The Orange County Health Care Agency has reported 302 new COVID-19 diagnoses, a sharply higher number than usual in recent weeks, as well as two more coronavirus-related fatalities.

On Monday, the county reported 203 new coronavirus diagnoses.

The county’s death toll and cumulative caseload now stands at 1,412 and 57,373, respectively.

The number of hospitalizations related to the virus was unchanged at 168, along with the number of intensive care unit patients, which also remained at 63.

The change in the three-day average of hospitalized patients went from -2% to 1%. The county has 36% of its intensive care unit beds and 69% of its ventilators available.

According to OCHCA data, 1,010,938 COVID-19 tests have been conducted, including 10,271 reported Tuesday. There have been 51,225 documented recoveries.

Last week, the county reported 69 fatalities. The previous week, 54 coronavirus deaths were reported, down from 72 the week before and 77 the week before that. Since Sunday, the county has reported three COVID-19 fatalities.

According to the HCA, 525 of the county’s coronavirus fatalities have involved skilled-nursing facility residents, and another 111 who died of complications from the virus resided in assisted-living facilities.

The positivity rate, which is reported each Tuesday, remained at 3.2% as it was last week, and the daily case rate per 100,000 population also remained at 4.6. That leaves the county at the doorstep of moving up from the red to the orange tier in the state’s four-tier monitoring system, which came under attack during Tuesday’s Board of Supervisors meeting by Chairwoman Michelle Steel, who questioned the scientific basis for it.

“It’s just really frustrating here,” Steel said. “Where is the scientific base here? … The frustrating thing is Orange County numbers are really low.”

Steel said “99.9 percent don’t feel anything” when they are infected.

“This county is going to file another bankruptcy,” Steel said, referring to the first bankruptcy in 1994. “Small businesses are not coming back. This is seven months.”

Steel questioned how health department officials arrived at the various percentages of cases needed to move up to each tier.

“He is not a scientist,” Steel said of Gov. Gavin Newsom. “Stop all (this) nonsense and do something about these businesses… I don’t see any scientific base at all.”

Orange County Supervisor Lisa Bartlett added, “We’re all very frustrated right now.”

Bartlett said the tier system was put in place to ensure hospital systems are not overwhelmed by a surge of patients.

“Our hospital system is not being overwhelmed and somehow we’ve got to be able to address that issue with the state,” Bartlett said. “There’s no correlation between case counts increasing and overwhelming our hospital system, because we still have so much capacity.”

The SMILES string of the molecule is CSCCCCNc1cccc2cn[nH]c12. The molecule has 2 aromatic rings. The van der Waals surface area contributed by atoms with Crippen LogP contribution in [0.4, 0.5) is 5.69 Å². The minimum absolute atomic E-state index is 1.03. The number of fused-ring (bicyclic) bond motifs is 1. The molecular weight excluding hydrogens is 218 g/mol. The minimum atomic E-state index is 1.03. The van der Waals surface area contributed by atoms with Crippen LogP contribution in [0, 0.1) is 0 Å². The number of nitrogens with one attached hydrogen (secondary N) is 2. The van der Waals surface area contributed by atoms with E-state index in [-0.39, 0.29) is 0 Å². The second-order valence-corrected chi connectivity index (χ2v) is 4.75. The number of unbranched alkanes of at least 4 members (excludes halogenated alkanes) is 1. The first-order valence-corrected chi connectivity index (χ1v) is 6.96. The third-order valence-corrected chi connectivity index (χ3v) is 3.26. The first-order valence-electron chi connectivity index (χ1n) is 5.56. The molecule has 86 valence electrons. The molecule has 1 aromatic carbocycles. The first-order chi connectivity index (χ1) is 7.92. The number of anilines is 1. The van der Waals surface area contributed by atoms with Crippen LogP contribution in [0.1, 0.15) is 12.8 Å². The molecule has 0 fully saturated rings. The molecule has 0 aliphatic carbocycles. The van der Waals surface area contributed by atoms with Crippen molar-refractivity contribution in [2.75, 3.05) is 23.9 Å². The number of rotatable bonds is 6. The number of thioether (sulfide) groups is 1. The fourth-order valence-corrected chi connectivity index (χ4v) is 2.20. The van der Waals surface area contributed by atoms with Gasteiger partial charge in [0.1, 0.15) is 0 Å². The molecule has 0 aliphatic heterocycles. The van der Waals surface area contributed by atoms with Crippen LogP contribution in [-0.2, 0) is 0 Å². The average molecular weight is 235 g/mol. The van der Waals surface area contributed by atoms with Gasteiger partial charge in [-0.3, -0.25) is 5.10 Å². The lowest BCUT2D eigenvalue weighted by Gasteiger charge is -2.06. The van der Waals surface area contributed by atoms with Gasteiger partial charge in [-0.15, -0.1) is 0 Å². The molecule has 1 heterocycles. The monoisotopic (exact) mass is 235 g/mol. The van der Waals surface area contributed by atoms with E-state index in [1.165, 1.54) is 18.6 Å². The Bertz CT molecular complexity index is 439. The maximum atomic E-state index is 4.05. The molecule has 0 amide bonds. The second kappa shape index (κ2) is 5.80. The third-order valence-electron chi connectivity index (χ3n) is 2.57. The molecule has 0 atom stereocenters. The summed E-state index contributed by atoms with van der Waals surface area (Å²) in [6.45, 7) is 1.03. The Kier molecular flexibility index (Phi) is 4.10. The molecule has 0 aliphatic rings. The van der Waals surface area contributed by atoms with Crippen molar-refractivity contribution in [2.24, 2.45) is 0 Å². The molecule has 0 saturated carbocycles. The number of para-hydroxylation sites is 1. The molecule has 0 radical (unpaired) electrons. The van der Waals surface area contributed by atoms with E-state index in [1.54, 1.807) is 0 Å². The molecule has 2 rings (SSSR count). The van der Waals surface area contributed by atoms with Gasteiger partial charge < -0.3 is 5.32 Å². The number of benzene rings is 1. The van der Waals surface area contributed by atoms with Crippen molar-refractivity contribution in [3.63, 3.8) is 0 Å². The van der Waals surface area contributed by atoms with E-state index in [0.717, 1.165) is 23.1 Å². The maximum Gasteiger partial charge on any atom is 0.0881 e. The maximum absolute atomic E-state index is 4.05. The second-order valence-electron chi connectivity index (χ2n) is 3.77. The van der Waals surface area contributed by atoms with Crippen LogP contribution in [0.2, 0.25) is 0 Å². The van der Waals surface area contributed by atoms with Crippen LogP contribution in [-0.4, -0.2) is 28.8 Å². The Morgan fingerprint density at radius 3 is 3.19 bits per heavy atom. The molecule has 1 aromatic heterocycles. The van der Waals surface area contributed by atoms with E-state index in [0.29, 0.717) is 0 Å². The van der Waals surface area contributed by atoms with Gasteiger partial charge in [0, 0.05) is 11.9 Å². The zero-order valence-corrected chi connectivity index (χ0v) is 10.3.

Bartlett said large urban counties such as Orange “are going to be stuck in the red tier for an extended period of time.”

She said counties prepared for a surge of patients should get credit for that planning when deciding whether more businesses can be reopened.

Officials want daily case rates to average about 130 to get from the red tier — one tier down from the most restrictive purple tier — to the orange tier. To stay in the red tier, the county cannot exceed 225 cases per day, according to county CEO Frank Kim.

To qualify for the orange tier, the positivity rate must be 2% to 4%, and the case rate per 100,000 must be 1 to 3.9.

Moving to the orange tier would mean retail businesses could operate at full capacity, instead of 50% as required in the red tier. Shopping malls could also operate at full capacity, but with closed common areas and reduced food courts, just as in the red tier.

In other coronavirus-related actions, the Board of Supervisors on Tuesday:

— approved a $5 million grant program to help child care providers with pandemic-related expenses. The grant, which utilizes a portion of the county’s share of federal CARES Act funding, comes after a state agency report showing many childcare providers suffering during the pandemic, with many closing.

Supervisor Andrew Do noted the report showed 60% of families in the county have both parents working, and that the cost of daycare for one child averages $15,000 annually and $26,000 for two kids.

“They say even if only one-third of infants and toddlers required child care … there would only still be enough license capacity for childcare for one out of seven children. That’s it,” Do said.

— approved a $3 million grant to the Second Harvest Food Bank and Community Action Partnership to help feed needy families affected by loss of employment during the pandemic;

— approved a plan to use CARES funding to provide skilled nursing facilities and community health centers with more personal protective equipment and increased staffing to help stem the spread of coronavirus among the most vulnerable population in the county; and

— voted to accept Homekey Program grants totaling more than $23 million to acquire two hotels in Stanton that have been used to quarantine transients during the pandemic. The county plans to use the hotels to provide transitional shelters for transients as officials work to get them into permanent housing.

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